An assessment of the general condition/status of rabies section in these hospitals was found to be satisfactory as pertinent to space availability (56.5%), lighting (86.9%), ventilation (82.6%), Sanitation (65.2%), bed (47.8%), linen (65.2%) and toilet (52.2%).

There was an overall staff vacancies of 16.2% and it was more in the cadres of ancillary (22.1%) and paramedical personnel (10.3%) than medical personnel (3.9%). The provision and use of personal protective wears/devices was not satisfactory viz. goggles (8.7%), masks (43.8%), gowns (34.8%) and gloves (65.2%). The coverage of staff for preexposure rabies vaccination was far from satisfactory viz. medical and paramedical staff (26.1%) and ancillary staff (21.7%).

Regarding the status of medicinal and other supplies except for IV fluids (100%) and antipyretics/analgesics (100%) improvements were needed for antibiotics (95.7%), sedatives (87%), anticonvulsants (65.2%), muscle relaxants (56.5%) and equipments/ facilities for intubation (56.5%) and suction (78.3%).

About 38.8% cases left the hospitals against medical advice which was unfortunate. In 2004, 35.3% of rabies patients died in the hospital [3] while in 2008-09 in this survey it was about 49.5%, which in some way is an improvement in the right direction. Though the facilities for postmortem was available in 52.2% hospitals, it was not done at all, may be due to socio-cultural reasons. The facilities for laboratory diagnosis of rabies did not exist in any of these hospitals [Table 1].
Table 1 :Statistics of human rabies cases and other facilities [N=23]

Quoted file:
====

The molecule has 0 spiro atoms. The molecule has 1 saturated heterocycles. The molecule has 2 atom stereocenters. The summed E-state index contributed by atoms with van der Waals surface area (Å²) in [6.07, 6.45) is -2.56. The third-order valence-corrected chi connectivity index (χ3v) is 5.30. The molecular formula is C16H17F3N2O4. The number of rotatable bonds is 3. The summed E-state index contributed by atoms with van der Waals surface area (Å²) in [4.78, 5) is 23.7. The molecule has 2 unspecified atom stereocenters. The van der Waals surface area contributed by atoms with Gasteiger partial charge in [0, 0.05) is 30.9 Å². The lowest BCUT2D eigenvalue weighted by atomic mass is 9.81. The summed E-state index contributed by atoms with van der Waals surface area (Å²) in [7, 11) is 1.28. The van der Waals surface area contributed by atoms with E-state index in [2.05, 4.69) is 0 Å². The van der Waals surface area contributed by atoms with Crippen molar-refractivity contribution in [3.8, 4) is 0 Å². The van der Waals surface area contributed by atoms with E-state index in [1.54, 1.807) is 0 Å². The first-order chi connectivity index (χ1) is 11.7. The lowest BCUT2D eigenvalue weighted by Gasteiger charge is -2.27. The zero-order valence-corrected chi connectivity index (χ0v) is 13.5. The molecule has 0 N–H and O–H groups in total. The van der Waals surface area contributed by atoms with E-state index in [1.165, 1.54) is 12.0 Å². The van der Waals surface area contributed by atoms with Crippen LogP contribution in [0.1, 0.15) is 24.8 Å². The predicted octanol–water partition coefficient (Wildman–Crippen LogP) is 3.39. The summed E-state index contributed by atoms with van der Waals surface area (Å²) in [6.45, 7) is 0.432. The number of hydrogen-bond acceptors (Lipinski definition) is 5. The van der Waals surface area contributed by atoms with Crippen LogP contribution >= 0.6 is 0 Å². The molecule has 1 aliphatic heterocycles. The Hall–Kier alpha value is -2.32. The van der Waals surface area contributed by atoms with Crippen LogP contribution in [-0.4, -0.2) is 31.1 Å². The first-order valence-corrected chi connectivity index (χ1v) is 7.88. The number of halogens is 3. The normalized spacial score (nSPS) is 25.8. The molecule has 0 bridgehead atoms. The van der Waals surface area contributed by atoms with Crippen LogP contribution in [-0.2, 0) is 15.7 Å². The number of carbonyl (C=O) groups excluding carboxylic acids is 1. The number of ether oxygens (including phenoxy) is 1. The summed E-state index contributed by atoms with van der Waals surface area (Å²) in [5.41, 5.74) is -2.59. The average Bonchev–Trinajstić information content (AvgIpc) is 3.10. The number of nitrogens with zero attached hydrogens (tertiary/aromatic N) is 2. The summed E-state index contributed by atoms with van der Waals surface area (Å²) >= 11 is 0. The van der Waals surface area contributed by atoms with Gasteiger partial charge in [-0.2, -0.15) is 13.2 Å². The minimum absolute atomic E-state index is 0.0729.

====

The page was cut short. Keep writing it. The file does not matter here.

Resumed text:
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Rabies is a horrifying disease and the death in most instances is very painful and agonizing. Once the symptoms and signs appear, these patients usually survive for 3-7 days. Hence, it is one of the most feared diseases of man. It is important that these patients receive adequate comfort care, with suitable and appropriate emotional and physical support [2] . In this context, the hospitals which admit these patients must provide these facilities and care and ensure a humane and painless death of these unfortunate victims. Majority of these patients belong to poor and low socioeconomic status [3] . As it is a practically 100% fatal disease, contrary to the widely practiced preference for 'dying at home' in the 'company of near and dear ones' to ensure less painful / painless death, it is recommended to encourage hospitalization of these patients. Besides at home, though the disease is not readily communicable still there is a risk of its transmissibility to attendants and care givers and hence hospitalization is preferred. Consequently, these hospitals must have adequate facilities and manpower to care for these hapless victims.